There is always the danger that "knowledge puffeth up", whether it's knowledge about the pagan practices that influenced current holiday traditions, or the kind of knowledge that Paul references in 1 Corinthians 8 and Romans 14.

However, Paul presents all his arguments in a framework of love.

Although he reminds believers that idols are nothing and implies that there's nothing to worry about in eating meat sacrificed to them, he also reminds them that they shouldn't go pointing fingers at someone who doesn't think the same way they do, or encouraging them to do something the other believer thinks is wrong.

Regarding judgemental tendencies, Paul writes to the Romans in a similar context as he wrote to the Corinthians:

"Those who feel free to eat anything must not look down on those who don't. And those who don't eat certain foods must not condemn those who do, for God has accepted them. Who are you to condemn someone else's servants? Their own master will judge whether they stand or fall. And with the Lord's help, they will stand and receive his approval... So why do you condemn another believer? Why do you look down on another believer? Remember, we will all stand before the judgement seat of God...Yes, each of us will give a personal account to God. So let's stop condemning each other. Decide instead to live in such a way that you will not cause another believe to stumble and fall." (Romans 14: 3, 4, 10-13)

The Bible has nothing to say about the celebration of Christmas and Easter holidays in the sense that we observe them today. God does not command that we keep or remember them in the same way that he wants us to keep the Sabbath or celebrate communion, for example. Believers should be able to make their own decisions about whether or not they keep these other holidays in accordance with their own conscience.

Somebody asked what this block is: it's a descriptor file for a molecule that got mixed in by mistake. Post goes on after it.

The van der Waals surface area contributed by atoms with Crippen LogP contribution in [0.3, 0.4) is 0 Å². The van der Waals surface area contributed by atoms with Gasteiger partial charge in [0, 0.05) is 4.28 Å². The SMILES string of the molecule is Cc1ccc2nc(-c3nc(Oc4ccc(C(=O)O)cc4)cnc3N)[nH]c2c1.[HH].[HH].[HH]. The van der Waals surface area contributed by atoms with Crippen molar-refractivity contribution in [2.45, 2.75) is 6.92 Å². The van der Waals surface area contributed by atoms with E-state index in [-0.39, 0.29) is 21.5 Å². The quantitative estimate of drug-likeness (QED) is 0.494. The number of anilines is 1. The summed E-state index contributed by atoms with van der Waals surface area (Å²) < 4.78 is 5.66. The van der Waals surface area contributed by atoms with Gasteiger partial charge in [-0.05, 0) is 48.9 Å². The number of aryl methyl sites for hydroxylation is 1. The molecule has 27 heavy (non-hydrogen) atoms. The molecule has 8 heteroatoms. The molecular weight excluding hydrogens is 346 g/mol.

Ellen White, a respected author in my denomination, said the following regarding Christmas, and I believe the principle can be carried into other celebrations as well:

"Letters of inquiry have come to us asking, Shall we have a Christmas tree? Will it not be like the world? We answer, You can make it like the world if you have a disposition to do so, or you can make it as unlike the world as possible...A word to the wise is sufficient."

So celebrate Christmas. And Easter. Or don't.

Whatever you choose to do, it's important to remember that Christmas and Easter are times when people are thinking about Jesus, even if it is only fleetingly. Rather than focusing attention on pagan histories and starting debates about whether or not we should observe the holidays, as Christians, let's put the attention back on Christ.

"So then, let us aim for harmony in the church and try to build each other up." (Romans 14:19)

Instead of subtly or openly criticizing each other, let us focus on the reason that we exist and the mission God has given us to share His love.

After all, whatever you think about Easter, it doesn't change the fact: He is risen indeed. And that's something to be excited about.